He was primarily known for his career as a professional football player and coach. Nilsson spent most of his playing career with Helsingborgs IF, where he won two Allsvenskan titles as a midfielder in the 1920s. After retiring as a player, he became a coach, leading Helsingborgs to another Allsvenskan title as well as several Svenska Cupen victories. Nilsson also served as the coach of the Swedish national team from 1949 to 1950. Outside of football, he worked as a journalist and had a passion for poetry. Nilsson passed away in 1973 at the age of 78.
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Hugo Lilliér (October 3, 1894-May 30, 1973) was a Swedish personality.
He was a renowned painter, sculptor, and art critic who made significant contributions to the world of art in Sweden. Born in Stockholm, Lilliér showed an interest in art from an early age and pursued his passion by studying at the Konstfack University of Arts, Crafts and Design in Stockholm.
During his career, Lilliér became known for his unique style of painting that incorporated elements of cubism and expressionism. He received numerous awards and accolades for his work and exhibited his art in several prestigious galleries and museums throughout Sweden.
In addition to painting, Lilliér was also a skilled sculptor and created several notable sculptures that can still be seen in public spaces and buildings. He was also a respected art critic, frequently contributing to publications and offering insightful commentary on the Swedish art scene.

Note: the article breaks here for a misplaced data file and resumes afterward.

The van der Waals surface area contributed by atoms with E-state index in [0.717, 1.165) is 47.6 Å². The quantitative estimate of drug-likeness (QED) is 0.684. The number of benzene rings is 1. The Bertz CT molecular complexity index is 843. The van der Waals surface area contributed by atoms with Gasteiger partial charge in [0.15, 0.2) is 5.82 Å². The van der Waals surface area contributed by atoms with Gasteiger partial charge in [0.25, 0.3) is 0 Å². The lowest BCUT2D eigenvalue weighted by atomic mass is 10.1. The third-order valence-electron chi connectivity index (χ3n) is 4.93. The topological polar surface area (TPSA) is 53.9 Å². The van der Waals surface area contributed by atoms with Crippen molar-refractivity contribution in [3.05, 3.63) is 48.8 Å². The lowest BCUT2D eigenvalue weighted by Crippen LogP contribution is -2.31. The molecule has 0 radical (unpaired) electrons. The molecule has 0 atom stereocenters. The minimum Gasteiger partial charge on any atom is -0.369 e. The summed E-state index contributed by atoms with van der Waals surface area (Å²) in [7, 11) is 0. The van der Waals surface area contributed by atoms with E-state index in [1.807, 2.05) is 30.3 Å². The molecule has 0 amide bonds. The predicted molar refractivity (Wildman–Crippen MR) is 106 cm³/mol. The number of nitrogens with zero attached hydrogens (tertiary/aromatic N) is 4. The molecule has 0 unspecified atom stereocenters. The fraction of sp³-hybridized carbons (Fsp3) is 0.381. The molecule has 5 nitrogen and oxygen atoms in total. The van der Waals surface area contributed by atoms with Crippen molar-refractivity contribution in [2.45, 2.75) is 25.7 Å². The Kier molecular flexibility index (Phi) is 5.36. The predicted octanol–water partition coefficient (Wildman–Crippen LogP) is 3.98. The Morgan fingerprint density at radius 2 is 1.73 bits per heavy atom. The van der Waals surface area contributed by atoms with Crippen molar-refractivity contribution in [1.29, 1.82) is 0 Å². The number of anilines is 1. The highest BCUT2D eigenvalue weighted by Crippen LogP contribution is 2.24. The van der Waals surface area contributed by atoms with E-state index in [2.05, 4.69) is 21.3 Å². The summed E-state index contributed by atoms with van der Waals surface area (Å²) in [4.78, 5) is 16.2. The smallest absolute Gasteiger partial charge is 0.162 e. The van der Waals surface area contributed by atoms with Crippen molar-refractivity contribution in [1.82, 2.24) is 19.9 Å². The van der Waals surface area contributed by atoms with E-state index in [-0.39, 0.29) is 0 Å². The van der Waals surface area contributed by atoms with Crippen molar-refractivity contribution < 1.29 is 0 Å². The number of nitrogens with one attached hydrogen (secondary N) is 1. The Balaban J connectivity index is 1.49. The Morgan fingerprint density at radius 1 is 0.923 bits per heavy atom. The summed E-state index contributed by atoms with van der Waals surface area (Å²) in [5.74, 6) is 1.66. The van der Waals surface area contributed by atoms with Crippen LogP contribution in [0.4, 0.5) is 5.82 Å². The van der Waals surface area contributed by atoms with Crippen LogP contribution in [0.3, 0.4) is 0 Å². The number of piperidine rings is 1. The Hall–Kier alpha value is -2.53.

Despite his success, Lilliér remained humble and dedicated to his craft, striving to create meaningful and impactful works of art throughout his career. He passed away in 1973, leaving behind a legacy as one of Sweden's most beloved and innovative artists.
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Ernst Fast (January 21, 1881 Stockholm-October 26, 1959) was a Swedish personality.
Ernst Fast was a well-known trade unionist and politician in Sweden. He was a member of the Social Democratic Party and served as a member of the Swedish Parliament (Riksdag) from 1921 to 1932. Fast was a chairman of the Swedish Trade Union Confederation and played a significant role in the labor movement in Sweden in the early 20th century. He co-founded the Swedish Social Democratic Youth League and was an active supporter of women's rights. Fast was also a writer and published several books on labor and politics. He was honored posthumously with the Illis Quorum medal in 1960 for his contributions to society.
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Egon Jönsson (October 8, 1921 Malmö Municipality-March 19, 2000) was a Swedish personality.
He was a renowned artist, best known for his abstract paintings which were inspired by his love for nature. Egon Jönsson's work has been exhibited in galleries across Europe and he has received numerous awards in recognition of his art. Not only was he a painter but he also worked as a teacher of art in several institutions over the years. In addition to his professional pursuits, Jönsson was actively involved in social causes and was a member of various community-based organizations. He was known for his kind and gentle nature, and was much loved by all those who knew him. Egon Jönsson's legacy continues to inspire art lovers and aspiring artists around the world.
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John Eke (March 12, 1886-June 11, 1964) was a Swedish personality.